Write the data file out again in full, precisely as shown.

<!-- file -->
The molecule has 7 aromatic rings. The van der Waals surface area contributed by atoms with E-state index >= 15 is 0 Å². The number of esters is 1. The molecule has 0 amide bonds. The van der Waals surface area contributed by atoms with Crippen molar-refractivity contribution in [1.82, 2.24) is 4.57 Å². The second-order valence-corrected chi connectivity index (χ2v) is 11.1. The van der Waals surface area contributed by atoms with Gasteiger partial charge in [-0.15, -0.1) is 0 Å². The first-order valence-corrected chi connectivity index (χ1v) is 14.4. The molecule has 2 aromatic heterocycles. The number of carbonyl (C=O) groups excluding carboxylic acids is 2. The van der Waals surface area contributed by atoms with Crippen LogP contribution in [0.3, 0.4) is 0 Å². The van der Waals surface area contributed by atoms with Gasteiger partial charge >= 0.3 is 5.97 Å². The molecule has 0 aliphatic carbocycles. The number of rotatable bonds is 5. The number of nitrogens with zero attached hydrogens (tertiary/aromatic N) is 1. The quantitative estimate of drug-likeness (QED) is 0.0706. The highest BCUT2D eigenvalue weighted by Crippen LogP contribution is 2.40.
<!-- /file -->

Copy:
The molecule has 7 aromatic rings. The van der Waals surface area contributed by atoms with E-state index >= 15 is 0 Å². The number of esters is 1. The molecule has 0 amide bonds. The van der Waals surface area contributed by atoms with Crippen molar-refractivity contribution in [1.82, 2.24) is 4.57 Å². The second-order valence-corrected chi connectivity index (χ2v) is 11.1. The van der Waals surface area contributed by atoms with Gasteiger partial charge in [-0.15, -0.1) is 0 Å². The first-order valence-corrected chi connectivity index (χ1v) is 14.4. The molecule has 2 aromatic heterocycles. The number of carbonyl (C=O) groups excluding carboxylic acids is 2. The van der Waals surface area contributed by atoms with Crippen LogP contribution in [0.3, 0.4) is 0 Å². The van der Waals surface area contributed by atoms with Gasteiger partial charge >= 0.3 is 5.97 Å². The molecule has 0 aliphatic carbocycles. The number of rotatable bonds is 5. The number of nitrogens with zero attached hydrogens (tertiary/aromatic N) is 1. The quantitative estimate of drug-likeness (QED) is 0.0706. The highest BCUT2D eigenvalue weighted by Crippen LogP contribution is 2.40.